Double-Blind Taste Test

Found Object

The pigs dig up a lot of odd things in the fields and gardens. Bottles, farming implements, axe heads, boots and other assorted sundries. The funny part is they don’t dig much – but where they do dig they find interesting things. My guess is they can smell the iron, boot leather or other stuff below the soil much like hunting truffles or tasty roots and grubs.

I saw them messing with the item above and put it on the stumps by the fence while I was checking lines. What is it? Care to guess in comments? Clues: it was probably made in the middle of the 1900’s, the age of infernal conflagration machines. Flip, flop and limping home or not at all. My guess is it was being used for logging, hopefully in the winter. It is iron, probably six inches wide and 14″ long. I’ll explain more below.

While you’re looking at the photo notice the snow depth relative to the fence line… That is the top wire of our four wire high-tensile 12.5 guage electrified perimeter fence around the south field. Probably 40″ high in that spot.

A funny thing happened the other night and I have a confession – I’m a food snob. I didn’t even know it until last night. I like good food but I’ve never been particularly picky, being willing to eat virtually anything. Food is more a fuel for my body than anything else. But last night I learned differently.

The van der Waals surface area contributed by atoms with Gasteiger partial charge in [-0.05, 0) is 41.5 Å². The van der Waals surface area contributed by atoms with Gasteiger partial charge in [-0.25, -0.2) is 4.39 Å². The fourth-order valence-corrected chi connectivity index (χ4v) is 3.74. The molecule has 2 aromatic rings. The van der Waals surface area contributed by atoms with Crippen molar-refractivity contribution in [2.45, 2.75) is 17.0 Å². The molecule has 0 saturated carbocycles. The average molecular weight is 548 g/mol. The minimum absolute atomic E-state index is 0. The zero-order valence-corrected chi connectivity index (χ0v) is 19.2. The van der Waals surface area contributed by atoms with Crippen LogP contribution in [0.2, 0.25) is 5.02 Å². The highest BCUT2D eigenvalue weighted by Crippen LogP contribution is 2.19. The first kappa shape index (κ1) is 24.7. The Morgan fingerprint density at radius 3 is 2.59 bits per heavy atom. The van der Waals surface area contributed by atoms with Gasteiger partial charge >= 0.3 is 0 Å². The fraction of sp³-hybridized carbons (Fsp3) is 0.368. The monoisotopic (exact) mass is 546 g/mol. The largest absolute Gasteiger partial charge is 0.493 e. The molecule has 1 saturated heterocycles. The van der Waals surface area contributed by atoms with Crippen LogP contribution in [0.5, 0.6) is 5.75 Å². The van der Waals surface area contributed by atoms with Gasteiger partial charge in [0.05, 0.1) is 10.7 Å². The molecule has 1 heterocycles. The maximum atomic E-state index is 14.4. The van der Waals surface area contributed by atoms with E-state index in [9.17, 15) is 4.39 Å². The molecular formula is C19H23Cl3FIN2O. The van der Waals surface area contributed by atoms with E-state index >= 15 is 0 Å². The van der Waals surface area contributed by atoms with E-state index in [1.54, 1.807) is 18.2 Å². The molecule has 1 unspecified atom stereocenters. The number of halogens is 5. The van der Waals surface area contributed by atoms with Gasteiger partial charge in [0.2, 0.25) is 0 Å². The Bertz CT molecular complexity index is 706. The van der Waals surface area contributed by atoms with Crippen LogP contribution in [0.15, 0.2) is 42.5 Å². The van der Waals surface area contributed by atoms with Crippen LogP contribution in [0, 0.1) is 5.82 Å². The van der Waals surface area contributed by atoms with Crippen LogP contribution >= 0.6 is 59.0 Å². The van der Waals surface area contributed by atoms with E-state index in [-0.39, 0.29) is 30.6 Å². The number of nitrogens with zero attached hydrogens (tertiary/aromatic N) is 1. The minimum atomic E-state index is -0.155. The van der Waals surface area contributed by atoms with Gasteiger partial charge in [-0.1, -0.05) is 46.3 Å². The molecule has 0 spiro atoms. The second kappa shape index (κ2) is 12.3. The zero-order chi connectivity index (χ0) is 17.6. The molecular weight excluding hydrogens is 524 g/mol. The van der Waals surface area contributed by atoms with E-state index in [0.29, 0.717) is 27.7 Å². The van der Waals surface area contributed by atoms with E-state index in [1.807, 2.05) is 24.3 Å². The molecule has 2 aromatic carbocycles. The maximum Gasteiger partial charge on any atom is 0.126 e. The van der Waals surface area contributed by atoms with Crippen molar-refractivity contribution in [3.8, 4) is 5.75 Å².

Last night we did a double-blind taste test with:

1. a generic brand of Hot Dogs we have bought from the store for years.

2. Applegate Organic Beef Hot Dogs from the health food store – a national producer.

3. Local pasture raised beef Hot Dogs from the coop food store.

4. Our own pasture raised pork Hot Dogs that we began making this winter.

I had not anticipated the results at all:

Everyone but our young (4yo) daughter spat out the generic hot dogs (#1). We’ve eaten them for years with nary a complaint but now they taste awful in comparison. I was shocked. Lili, one of our guardian dogs said they were just fine and I let her have the rest of mine.

#2 was okay but nobody particularly liked it. It’s “Organic” but not all that good.

#3 was good. It is a good beef hot dog.

Astonishingly, everyone picked #4, our own hot dogs, as being far superior. Okay, so maybe we’ve gotten used to them but it was a blind test.